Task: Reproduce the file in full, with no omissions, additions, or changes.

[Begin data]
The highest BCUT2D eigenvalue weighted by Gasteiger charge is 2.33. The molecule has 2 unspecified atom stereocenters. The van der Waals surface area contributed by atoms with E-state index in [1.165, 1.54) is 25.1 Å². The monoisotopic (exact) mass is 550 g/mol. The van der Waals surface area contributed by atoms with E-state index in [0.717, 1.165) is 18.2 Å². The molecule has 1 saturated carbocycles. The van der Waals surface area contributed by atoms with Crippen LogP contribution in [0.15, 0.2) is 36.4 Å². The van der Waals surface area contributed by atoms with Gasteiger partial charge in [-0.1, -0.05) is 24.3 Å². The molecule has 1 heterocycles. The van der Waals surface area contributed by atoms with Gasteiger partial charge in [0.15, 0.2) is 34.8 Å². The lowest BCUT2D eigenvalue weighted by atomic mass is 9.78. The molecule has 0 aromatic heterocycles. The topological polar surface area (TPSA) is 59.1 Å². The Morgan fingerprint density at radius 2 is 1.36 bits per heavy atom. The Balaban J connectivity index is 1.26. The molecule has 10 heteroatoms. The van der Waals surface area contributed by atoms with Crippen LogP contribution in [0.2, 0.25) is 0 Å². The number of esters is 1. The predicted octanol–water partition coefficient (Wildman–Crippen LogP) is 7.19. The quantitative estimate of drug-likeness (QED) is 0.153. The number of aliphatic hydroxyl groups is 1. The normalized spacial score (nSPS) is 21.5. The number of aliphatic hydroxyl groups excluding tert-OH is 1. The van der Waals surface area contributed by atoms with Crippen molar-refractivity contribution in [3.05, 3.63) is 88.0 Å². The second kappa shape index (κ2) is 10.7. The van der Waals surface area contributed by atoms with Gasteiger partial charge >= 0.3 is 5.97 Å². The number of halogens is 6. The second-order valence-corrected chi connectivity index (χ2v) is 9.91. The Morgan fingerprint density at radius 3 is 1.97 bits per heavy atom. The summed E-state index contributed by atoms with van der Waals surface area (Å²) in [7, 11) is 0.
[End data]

The highest BCUT2D eigenvalue weighted by Gasteiger charge is 2.33. The molecule has 2 unspecified atom stereocenters. The van der Waals surface area contributed by atoms with E-state index in [1.165, 1.54) is 25.1 Å². The monoisotopic (exact) mass is 550 g/mol. The van der Waals surface area contributed by atoms with E-state index in [0.717, 1.165) is 18.2 Å². The molecule has 1 saturated carbocycles. The van der Waals surface area contributed by atoms with Crippen LogP contribution in [0.15, 0.2) is 36.4 Å². The van der Waals surface area contributed by atoms with Gasteiger partial charge in [-0.1, -0.05) is 24.3 Å². The molecule has 1 heterocycles. The van der Waals surface area contributed by atoms with Gasteiger partial charge in [0.15, 0.2) is 34.8 Å². The lowest BCUT2D eigenvalue weighted by atomic mass is 9.78. The molecule has 0 aromatic heterocycles. The topological polar surface area (TPSA) is 59.1 Å². The Morgan fingerprint density at radius 2 is 1.36 bits per heavy atom. The Balaban J connectivity index is 1.26. The molecule has 10 heteroatoms. The van der Waals surface area contributed by atoms with Crippen LogP contribution in [0.2, 0.25) is 0 Å². The number of esters is 1. The predicted octanol–water partition coefficient (Wildman–Crippen LogP) is 7.19. The quantitative estimate of drug-likeness (QED) is 0.153. The number of aliphatic hydroxyl groups is 1. The normalized spacial score (nSPS) is 21.5. The number of aliphatic hydroxyl groups excluding tert-OH is 1. The van der Waals surface area contributed by atoms with Crippen molar-refractivity contribution in [3.05, 3.63) is 88.0 Å². The second kappa shape index (κ2) is 10.7. The van der Waals surface area contributed by atoms with Gasteiger partial charge >= 0.3 is 5.97 Å². The number of halogens is 6. The second-order valence-corrected chi connectivity index (χ2v) is 9.91. The Morgan fingerprint density at radius 3 is 1.97 bits per heavy atom. The summed E-state index contributed by atoms with van der Waals surface area (Å²) in [7, 11) is 0.